Wednesday, January 20, 2016

Map shows the massive size of the nation's most densely populated rural counties

Highlighting exactly how rural the U.S. is, The Washington Post has created a map that shows that the 462 least densely populated counties in the U.S. consist of 42 percent of land and only one percent of the population, Christopher Ingraham reports for the Post. None of the 462 least densely populated counties has more than 7.4 people per square mile, and 65 counties have less than one person per square mile. Alaska's Yukon-Koyukuk Census Area, which is more than 145,000 square miles, is home to only 5,547 people, a population density of fewer than four people for every 100 miles.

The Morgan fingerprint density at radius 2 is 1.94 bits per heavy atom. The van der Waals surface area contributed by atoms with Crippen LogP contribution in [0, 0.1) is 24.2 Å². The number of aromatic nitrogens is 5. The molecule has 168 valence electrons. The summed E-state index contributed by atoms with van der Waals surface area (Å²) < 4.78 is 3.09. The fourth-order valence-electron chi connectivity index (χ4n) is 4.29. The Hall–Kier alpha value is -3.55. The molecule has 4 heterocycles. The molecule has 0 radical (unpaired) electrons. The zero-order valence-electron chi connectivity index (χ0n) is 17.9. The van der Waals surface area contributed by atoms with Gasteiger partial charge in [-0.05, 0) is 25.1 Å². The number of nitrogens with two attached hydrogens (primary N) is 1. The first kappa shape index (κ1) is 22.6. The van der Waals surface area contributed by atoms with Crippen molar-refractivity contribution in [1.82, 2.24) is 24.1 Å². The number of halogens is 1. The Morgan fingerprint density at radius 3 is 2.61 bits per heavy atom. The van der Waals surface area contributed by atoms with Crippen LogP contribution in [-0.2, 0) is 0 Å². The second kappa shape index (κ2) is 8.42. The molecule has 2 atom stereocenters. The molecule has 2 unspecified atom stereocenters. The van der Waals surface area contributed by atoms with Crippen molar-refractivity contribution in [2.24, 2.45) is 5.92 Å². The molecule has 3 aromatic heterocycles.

For example, New York's Bronx and Queens, which are considerably smaller than any of the 462 counties, are home to 3.8 million people, more than the entire total in the 462 rural counties, Ingraham writes. "Geographically speaking, we are a nation of mountains, forests and farmland surrounding tiny islands of urbanity."

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